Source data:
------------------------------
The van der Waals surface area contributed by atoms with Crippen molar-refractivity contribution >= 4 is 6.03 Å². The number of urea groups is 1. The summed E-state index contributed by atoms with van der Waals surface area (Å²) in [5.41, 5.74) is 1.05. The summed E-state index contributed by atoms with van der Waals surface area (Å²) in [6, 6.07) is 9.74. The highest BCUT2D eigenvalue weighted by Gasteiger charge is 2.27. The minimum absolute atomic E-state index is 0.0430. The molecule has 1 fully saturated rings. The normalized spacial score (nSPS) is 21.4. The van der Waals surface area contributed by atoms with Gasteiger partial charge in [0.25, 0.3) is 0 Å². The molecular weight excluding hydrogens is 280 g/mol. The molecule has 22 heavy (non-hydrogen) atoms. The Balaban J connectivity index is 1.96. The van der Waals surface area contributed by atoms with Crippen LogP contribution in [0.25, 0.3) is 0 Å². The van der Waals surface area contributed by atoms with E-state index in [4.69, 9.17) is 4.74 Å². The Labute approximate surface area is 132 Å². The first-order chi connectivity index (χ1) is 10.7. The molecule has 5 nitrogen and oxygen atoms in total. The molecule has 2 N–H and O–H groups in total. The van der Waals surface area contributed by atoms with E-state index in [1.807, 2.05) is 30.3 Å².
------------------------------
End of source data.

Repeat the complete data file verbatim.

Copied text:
The van der Waals surface area contributed by atoms with Crippen molar-refractivity contribution >= 4 is 6.03 Å². The number of urea groups is 1. The summed E-state index contributed by atoms with van der Waals surface area (Å²) in [5.41, 5.74) is 1.05. The summed E-state index contributed by atoms with van der Waals surface area (Å²) in [6, 6.07) is 9.74. The highest BCUT2D eigenvalue weighted by Gasteiger charge is 2.27. The minimum absolute atomic E-state index is 0.0430. The molecule has 1 fully saturated rings. The normalized spacial score (nSPS) is 21.4. The van der Waals surface area contributed by atoms with Gasteiger partial charge in [0.25, 0.3) is 0 Å². The molecular weight excluding hydrogens is 280 g/mol. The molecule has 22 heavy (non-hydrogen) atoms. The Balaban J connectivity index is 1.96. The van der Waals surface area contributed by atoms with Crippen LogP contribution in [0.25, 0.3) is 0 Å². The van der Waals surface area contributed by atoms with E-state index in [4.69, 9.17) is 4.74 Å². The Labute approximate surface area is 132 Å². The first-order chi connectivity index (χ1) is 10.7. The molecule has 5 nitrogen and oxygen atoms in total. The molecule has 2 N–H and O–H groups in total. The van der Waals surface area contributed by atoms with E-state index in [1.807, 2.05) is 30.3 Å².